When Matvey was still little, one of our favorite things to do together was to draw stories. But in the end, these visual narratives always turned into chaos instead of artistic masterpieces. This is because the heroes needed to move across the page, and their poses and surroundings were constantly changing. Things were always being added to the background, dreamed up as our stormy imagination took its course. All Aboard with Johanna! by Kathrin Schärer is much less chaotic [most recent English edition: Officina Libraria, 2013. ISBN 9788897737094].
“And how did she manage that?” I asked Matvey when we started looking at her illustrations.
“It’s because she doesn’t draw everything on one page,” Matvey replied, justifying our artistic insanity, “We should do that too.” And he wisely flipped to the next page.
A special feature of this book is that the protagonist, a pig named Johanna, doesn’t just live inside the book. She also interacts with the artist who’s drawing her. For example, Johanna decides that she needs to be wearing clothes, and immediately turns to the artist. She tells the artist she’d rather be wearing a striped shirt than a floral-patterned one, and then complains that there aren’t enough stripes.
Johanna the pig misbehaves, argues with her creator, and complains if anything doesn’t go the way she wanted it to.
“The pig reminds me a bit of someone I know,” I said, smiling.
Matvey made a face as if he didn’t know who I was talking about, so I gave him an even more expressive look than before.
“Me?!” he exclaimed theatrically, “Nooo! Anyone but me!”
“Well, I’m sure I know who the artist reminds me of,” said Matvey, noticing my smile. So then it was my turn to pretend that I had no idea what he means. But in all honesty, his response really did surprise me.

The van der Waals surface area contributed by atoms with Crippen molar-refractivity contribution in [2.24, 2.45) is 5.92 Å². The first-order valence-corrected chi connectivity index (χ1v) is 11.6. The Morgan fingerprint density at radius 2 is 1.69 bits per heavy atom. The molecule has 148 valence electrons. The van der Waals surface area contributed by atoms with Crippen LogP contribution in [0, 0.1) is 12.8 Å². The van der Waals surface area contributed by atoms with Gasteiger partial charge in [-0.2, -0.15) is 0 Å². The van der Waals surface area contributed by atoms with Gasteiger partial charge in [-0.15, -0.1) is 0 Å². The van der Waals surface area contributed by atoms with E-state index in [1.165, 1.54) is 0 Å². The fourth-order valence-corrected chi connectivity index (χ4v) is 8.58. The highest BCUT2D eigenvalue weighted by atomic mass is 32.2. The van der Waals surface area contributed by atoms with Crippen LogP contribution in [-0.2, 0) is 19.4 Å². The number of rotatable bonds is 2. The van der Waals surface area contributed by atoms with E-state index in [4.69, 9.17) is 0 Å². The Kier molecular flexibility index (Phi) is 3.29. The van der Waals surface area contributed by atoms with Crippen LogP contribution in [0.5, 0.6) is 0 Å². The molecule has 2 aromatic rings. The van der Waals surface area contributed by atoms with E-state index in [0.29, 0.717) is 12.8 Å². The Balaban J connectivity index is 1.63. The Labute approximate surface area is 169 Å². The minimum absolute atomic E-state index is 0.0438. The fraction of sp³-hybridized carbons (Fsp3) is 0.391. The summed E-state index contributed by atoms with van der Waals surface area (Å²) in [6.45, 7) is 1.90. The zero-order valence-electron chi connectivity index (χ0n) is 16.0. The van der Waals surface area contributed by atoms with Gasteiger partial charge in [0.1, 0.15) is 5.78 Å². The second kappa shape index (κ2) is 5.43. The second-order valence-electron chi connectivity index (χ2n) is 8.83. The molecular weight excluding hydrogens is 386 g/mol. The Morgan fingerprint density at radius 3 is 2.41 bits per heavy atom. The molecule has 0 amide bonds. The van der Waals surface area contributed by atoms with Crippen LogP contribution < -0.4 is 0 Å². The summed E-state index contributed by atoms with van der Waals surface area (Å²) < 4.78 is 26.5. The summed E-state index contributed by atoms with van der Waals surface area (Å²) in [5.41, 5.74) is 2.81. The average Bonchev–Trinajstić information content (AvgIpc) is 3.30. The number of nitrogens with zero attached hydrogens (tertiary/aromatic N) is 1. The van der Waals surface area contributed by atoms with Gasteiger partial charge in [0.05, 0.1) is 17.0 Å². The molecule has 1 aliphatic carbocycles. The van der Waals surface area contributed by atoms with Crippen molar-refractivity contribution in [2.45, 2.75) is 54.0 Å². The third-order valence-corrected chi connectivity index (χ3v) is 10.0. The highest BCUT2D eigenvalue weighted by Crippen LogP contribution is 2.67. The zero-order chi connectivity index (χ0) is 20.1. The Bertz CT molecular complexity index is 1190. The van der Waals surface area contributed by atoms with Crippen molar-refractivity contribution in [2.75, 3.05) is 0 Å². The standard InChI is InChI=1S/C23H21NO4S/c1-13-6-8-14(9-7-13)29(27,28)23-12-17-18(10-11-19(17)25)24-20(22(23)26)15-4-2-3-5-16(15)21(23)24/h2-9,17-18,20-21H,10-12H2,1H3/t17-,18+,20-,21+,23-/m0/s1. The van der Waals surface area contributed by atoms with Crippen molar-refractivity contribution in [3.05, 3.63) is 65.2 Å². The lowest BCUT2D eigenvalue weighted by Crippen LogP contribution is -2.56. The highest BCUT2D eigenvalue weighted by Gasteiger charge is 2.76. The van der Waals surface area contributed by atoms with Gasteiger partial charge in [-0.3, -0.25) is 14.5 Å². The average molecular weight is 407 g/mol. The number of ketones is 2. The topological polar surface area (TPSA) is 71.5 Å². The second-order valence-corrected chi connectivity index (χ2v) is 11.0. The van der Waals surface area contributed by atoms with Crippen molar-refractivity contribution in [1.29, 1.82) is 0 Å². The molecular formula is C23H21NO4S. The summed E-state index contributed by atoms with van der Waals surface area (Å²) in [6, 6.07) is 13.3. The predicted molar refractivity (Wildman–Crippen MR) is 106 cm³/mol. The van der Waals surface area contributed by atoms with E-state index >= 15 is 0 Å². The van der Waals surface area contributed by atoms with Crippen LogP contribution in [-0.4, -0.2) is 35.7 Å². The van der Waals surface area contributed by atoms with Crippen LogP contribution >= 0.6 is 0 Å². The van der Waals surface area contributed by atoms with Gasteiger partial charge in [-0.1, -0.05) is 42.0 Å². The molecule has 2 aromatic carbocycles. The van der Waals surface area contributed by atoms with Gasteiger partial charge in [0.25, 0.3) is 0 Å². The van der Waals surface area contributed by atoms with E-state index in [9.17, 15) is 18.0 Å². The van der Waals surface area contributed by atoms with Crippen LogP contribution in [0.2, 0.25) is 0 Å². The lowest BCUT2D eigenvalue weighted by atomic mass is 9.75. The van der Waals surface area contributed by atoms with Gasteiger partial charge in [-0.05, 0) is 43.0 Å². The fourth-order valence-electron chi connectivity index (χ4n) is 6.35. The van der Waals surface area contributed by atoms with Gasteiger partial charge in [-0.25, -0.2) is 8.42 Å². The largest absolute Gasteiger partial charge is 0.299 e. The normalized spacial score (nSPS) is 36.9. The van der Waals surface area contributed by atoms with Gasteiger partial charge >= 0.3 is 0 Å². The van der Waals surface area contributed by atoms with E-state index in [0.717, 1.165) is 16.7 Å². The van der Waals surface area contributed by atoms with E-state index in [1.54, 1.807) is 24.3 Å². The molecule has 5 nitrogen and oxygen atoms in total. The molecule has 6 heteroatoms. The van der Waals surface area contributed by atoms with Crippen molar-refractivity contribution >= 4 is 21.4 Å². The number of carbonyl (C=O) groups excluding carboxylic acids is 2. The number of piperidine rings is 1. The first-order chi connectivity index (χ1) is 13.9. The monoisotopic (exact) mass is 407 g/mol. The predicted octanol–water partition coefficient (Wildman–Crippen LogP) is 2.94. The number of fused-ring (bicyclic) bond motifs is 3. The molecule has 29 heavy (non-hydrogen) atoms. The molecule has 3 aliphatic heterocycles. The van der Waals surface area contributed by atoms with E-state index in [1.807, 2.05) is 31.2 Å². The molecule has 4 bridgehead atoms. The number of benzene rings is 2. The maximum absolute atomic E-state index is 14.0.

Because Matvey said, “God.”
“And why is that?” I asked carefully.
“That hand…” continued Matvey, “Well, to the pig, the artist really is like God. The artist imagined her, drew her, brought her to life. And the pig – the pig is like a person. Always complaining, asking for something different. She’s very rarely satisfied.”
I nodded, beginning to understand.
“Yes, I think you’re probably right,” I said.
“But in the end, look…” Matvey flipped to the end of the book. “The pig makes a friend. And she asks the hand to stop and leave them alone.”
I take a look at the plot twist. Johanna tells the artist to draw something else while she continues her journey with her new friend.
“See?” said Matvey, turning another page. And on the new page, the artist’s hand is beginning to create a completely different story, drawing a motorboat speeding across the waves. “Now the artist is working on something else.”
“And what about the pigs?” I asked.
“Well, like always,” shrugged Matvey, “When they need the artist, they’ll come get her. But for now, they’re happy.”
And while I was mulling over the depth of what Matvey had said, he had already gotten distracted and was fantasizing about who would sit in the motorboat.
Some people say that ten-year-old children don’t need to read picture books anymore, that they aren’t interested, that there isn’t enough text… But sometimes, even the books that seem simplest at first glance are concealing significance that you’d never expect. We adults may not notice it ourselves, but our children can show it to us. And then we have the opportunity to talk to them about something serious, something that might be worrying them in ways we might otherwise have never even guessed.
We opened the book a few more times that evening. We looked at the lovely illustrations, laughed at Johanna’s amusing antics, marveled at how the artist brings her imagination to life, drawing her hands, her work table, her pencils, and her paintbrushes in black and white and the story itself in color…
And I kept remembering what Matvey had said about how we’re just like that pig. Always asking for more…
“Let’s draw another story just like we did before,” suggested Matvey, and, without waiting for an answer, ran off to find some paper and pencils.
“Why not?” I said and followed my young mastermind.
But this time, I noticed how attentively he made sure that all the characters he created were leading happy lives.
Translated from the Russian by Dalia Roshal
Book cover image: abebooks.com
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